Old Ruby Script : Rnaarerge ltreets iisnde wdors and sltil raed tehm

This little gem comes from October 20, 2006. I had just heard about the research saying that as long as you keep the first and last letters of a word in place the order of the other letters doesn’t matter. Supposedly your mind will still figure out the correct order. It turns out that this e-mail forward wasn’t as impressive as it made out to be, but the script was fun to make anyways. Here’s what the e-mail said:

Aoccdrnig to a rscheearch at Cmabrigde Uinervtisy, it deosn’t mttaer in waht oredr the ltteers in a wrod are, the olny iprmoetnt tihng is taht the frist and lsat ltteer be at the rghit pclae. The rset can be a toatl mses and you can sitll raed it wouthit porbelm. Tihs is bcuseae the huamn mnid deos not raed ervey lteter by istlef, but the wrod as a wlohe.

I was playing with Ruby at the time, so I put together a short script to make those kinds of sentences. Here’s the code:

#!/usr/bin/env ruby
puts "Enter your phrase to be mixed"
def swap(a,b) ($x[a],$x[b] = $x[b],$x[a]) if (a > 0 && a < $x.length - 2) end
myarray = STDIN.readline.split(' ').each {|$x| $x.split('').each_index { |w| swap(w, rand($x.length - 2) + 1)}}
puts myarray.join(' ')

If you want to try it, save it to as a Ruby file on a computer with Ruby installed, and run it from the command line. It will ask you for a line of text. Each word (or space separated group of characters) will keep its first and last character in place, while the others will be mixed up.

Apparently I used this script to explain Ruby to someone, as I also found an explanation file:

#!/usr/bin/env ruby

# prints the prompt
puts "Enter your phrase to be mixed"

# defines a new subroutine named 'swap(a,b)'. swap takes two parameters
def swap(a,b)
# In ruby, you can add an if after the operations, as I did here. The operation swaps the items at indexes a and b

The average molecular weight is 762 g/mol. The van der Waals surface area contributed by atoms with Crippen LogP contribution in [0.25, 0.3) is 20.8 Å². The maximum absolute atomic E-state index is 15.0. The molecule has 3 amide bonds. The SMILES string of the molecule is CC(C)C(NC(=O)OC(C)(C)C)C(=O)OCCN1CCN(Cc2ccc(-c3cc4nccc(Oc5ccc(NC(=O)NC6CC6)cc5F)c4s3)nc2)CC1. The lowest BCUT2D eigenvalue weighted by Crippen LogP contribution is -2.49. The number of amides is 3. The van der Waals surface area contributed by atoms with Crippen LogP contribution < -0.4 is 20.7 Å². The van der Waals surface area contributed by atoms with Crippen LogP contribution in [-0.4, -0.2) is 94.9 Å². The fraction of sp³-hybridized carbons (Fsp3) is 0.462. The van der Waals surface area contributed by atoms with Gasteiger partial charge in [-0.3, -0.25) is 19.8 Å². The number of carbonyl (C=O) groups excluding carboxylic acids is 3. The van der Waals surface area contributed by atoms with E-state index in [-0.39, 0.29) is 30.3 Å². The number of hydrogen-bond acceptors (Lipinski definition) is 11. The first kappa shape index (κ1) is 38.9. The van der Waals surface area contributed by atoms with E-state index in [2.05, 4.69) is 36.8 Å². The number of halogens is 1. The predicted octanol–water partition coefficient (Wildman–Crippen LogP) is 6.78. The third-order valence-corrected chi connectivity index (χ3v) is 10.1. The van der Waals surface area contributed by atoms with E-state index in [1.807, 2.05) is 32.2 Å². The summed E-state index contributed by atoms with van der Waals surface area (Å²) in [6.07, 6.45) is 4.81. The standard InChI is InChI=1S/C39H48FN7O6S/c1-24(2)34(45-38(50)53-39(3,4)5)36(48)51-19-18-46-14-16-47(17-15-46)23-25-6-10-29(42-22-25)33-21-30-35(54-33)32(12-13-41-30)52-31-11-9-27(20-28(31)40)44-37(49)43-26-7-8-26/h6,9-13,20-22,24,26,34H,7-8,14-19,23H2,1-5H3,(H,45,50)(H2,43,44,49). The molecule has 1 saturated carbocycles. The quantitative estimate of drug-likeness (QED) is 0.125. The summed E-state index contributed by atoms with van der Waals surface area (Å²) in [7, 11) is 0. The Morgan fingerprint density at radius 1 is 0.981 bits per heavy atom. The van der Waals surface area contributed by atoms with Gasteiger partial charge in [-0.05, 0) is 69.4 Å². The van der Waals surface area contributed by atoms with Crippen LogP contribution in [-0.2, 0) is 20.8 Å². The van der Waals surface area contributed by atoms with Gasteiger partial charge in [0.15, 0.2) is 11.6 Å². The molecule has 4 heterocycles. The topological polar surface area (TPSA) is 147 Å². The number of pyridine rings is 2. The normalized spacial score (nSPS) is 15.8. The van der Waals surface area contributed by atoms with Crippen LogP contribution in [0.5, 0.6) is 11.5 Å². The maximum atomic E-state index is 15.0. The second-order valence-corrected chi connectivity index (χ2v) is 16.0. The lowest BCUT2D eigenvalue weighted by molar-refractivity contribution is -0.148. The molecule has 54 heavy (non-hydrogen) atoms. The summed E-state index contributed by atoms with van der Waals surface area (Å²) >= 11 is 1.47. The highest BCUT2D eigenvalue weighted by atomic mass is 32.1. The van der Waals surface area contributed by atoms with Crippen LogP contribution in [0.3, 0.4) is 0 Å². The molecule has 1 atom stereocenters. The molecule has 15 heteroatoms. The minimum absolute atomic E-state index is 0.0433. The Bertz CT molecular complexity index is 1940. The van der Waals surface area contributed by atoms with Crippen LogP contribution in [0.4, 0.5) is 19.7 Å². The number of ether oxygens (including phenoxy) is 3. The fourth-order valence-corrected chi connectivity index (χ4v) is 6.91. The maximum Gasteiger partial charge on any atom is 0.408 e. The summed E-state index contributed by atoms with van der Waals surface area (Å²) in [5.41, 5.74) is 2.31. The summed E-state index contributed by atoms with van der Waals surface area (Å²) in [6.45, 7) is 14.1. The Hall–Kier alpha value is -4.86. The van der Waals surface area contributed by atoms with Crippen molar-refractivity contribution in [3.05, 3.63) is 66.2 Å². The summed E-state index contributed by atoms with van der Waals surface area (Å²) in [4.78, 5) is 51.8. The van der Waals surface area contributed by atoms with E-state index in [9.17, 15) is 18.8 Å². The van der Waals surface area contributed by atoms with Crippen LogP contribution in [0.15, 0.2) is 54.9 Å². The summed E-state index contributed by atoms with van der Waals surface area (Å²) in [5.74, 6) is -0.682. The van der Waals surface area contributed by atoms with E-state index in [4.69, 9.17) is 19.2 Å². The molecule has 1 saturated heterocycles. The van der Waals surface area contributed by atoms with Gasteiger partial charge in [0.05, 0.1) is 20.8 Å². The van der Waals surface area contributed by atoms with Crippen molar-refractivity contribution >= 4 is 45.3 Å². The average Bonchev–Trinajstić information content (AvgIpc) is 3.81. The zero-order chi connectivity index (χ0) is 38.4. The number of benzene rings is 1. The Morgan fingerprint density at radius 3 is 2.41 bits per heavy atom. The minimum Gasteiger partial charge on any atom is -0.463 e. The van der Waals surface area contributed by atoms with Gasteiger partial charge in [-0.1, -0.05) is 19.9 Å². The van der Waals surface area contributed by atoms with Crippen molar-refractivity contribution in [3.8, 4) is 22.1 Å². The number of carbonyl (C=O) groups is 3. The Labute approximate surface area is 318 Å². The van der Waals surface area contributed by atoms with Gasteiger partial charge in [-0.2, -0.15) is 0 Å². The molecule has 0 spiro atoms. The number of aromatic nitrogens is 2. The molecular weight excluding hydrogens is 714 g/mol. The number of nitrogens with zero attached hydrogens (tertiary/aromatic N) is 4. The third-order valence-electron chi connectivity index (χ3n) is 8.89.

# The if part makes sure we're not swapping the first or last charachters
($x[a],$x[b] = $x[b],$x[a]) if (a > 0 && a < $x.length - 2)
# End of the subroutine
end

#sets the variable myarray to the results of the operation
#STDIN.readline -- Get one line from stdin (ie. from the terminal)
#.split(' ') -- split the preceding object on each space and put into an array
#.each -- for each element in the array (handle defined here as global variable |$x|) do what follows the variable declaration
#$x.split('') -- split on each letter and put into the array
#.each_index -- similar to each, but instead, the variable (|w|) is the index of each element, one at a time
#swap(w,z) -- call the swap subroutine with parameters of w and z
#rand($x.length -2) + 1) -- gives a random index in the word not including the first or last letter
myarray = STDIN.readline.split(' ').each {|$x| $x.split('').each_index { |w| swap(w, rand($x.length - 2) + 1)}}

#prints each element of the myarray variable with a space in between
puts myarray.join(' ')

So that’s that. Maybe it’ll help with learning Ruby? Or making funny sentences? Or wasting your time?

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2 Responses to Old Ruby Script : Rnaarerge ltreets iisnde wdors and sltil raed tehm

  1. Dad says:

    Taht’s cool. It mkeas it oaky to be a bad sleeper.

  2. Dad says:

    Sorry, I spelled the last word wrong. But you get the idea.
    Selpelr
    or
    Seepllr
    or
    Slpeler

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